Taxi or Cab? 

Both are correct, regardless of whether you’re speaking British or American English. If that’s all you wanted to know, you can now go about enjoying your Sunday. But if you want to know how goats, Greek, a sign of the Zodiac, and stuffed animals fit into the equation, then please, read on.

The word cab is older than taxi. The latter is short for taximeter cab. This term came into use in the early 20th century, taximeter referring to the newly-developed meter used to automatically record the distance and cost of a cab ride. The taxi- part comes from the medieval Latin word taxa, meaning charge, which is also where we get the word tax from.

As I was thinking about the word taxi, I got to thinking about the word taxidermy, the practice of stuffing dead animals. I wondered if there might be a link between the two similar words. And the answer is: maybe, but probably not.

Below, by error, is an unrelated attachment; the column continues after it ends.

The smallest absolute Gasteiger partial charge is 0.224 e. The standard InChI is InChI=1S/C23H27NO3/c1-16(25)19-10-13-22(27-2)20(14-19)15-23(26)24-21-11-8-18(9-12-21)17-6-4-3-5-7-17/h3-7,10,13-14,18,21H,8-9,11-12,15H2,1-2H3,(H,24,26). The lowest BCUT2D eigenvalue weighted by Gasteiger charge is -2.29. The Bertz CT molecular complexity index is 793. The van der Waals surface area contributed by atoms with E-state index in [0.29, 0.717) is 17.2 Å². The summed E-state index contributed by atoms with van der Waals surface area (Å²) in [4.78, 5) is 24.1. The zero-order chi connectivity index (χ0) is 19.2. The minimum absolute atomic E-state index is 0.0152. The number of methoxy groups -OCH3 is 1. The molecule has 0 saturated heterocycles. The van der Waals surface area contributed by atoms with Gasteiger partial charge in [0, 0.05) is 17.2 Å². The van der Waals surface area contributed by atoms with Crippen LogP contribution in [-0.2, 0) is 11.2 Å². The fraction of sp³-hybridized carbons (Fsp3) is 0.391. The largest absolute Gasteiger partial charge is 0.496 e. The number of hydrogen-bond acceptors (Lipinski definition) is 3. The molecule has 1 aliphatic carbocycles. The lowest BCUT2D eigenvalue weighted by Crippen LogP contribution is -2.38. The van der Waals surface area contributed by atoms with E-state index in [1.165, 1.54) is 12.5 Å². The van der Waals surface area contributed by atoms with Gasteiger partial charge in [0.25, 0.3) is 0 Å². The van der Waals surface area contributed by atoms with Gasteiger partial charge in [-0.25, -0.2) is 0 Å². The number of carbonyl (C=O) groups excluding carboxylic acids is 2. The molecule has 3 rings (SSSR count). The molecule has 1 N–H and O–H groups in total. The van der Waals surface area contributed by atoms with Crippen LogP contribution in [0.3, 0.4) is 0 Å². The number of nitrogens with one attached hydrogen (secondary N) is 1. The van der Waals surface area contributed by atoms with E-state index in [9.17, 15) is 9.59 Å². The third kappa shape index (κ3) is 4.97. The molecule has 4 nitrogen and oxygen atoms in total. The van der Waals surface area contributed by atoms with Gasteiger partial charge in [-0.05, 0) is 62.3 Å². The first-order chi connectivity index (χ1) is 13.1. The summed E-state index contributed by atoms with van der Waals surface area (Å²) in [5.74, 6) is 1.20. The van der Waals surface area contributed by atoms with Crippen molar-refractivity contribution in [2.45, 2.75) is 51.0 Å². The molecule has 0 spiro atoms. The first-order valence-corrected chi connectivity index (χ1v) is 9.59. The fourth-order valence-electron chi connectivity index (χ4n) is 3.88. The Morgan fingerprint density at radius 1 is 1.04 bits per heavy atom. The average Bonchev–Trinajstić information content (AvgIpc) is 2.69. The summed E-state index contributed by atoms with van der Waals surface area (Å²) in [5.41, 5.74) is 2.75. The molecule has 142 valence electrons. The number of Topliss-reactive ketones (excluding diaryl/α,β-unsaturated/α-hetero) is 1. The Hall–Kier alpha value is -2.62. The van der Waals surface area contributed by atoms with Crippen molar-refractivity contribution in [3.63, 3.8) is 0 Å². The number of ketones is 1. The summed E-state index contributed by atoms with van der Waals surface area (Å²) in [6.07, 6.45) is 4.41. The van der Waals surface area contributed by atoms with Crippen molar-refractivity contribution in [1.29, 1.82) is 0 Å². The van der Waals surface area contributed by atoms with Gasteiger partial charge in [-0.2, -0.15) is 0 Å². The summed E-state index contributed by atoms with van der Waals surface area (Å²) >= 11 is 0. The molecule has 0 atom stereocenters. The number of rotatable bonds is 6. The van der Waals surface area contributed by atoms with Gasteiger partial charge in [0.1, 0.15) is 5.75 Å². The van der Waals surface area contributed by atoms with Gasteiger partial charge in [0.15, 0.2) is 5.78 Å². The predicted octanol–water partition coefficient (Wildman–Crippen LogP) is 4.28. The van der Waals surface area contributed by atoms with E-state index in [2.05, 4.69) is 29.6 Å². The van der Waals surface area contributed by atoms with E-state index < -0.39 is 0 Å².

Taxidermy is decidedly Greek in origin, being derived from the word taxis (order) and derma (skin). It therefore means ordering of skin, which is obviously something a taxidermist does. There might be some tenuous link between the Greek taxis and the Latin taxare, but alas, they’re probably independent.

That’s the history of taxi, but what about cab? It’s short for cabriolet, an 18th-century French word, itself derived from the Italian word capriola. This word referred to the exuberant leap of a small deer or goat (capra in Italian, like Capricorn), because the suspension on cabs was quite springy, and they’d “leap” on bumpy streets. Capriola means somersault in modern Italian, and is also the origin of the English word to caper.

Feel free to share all this with the driver on your next taxi ride.

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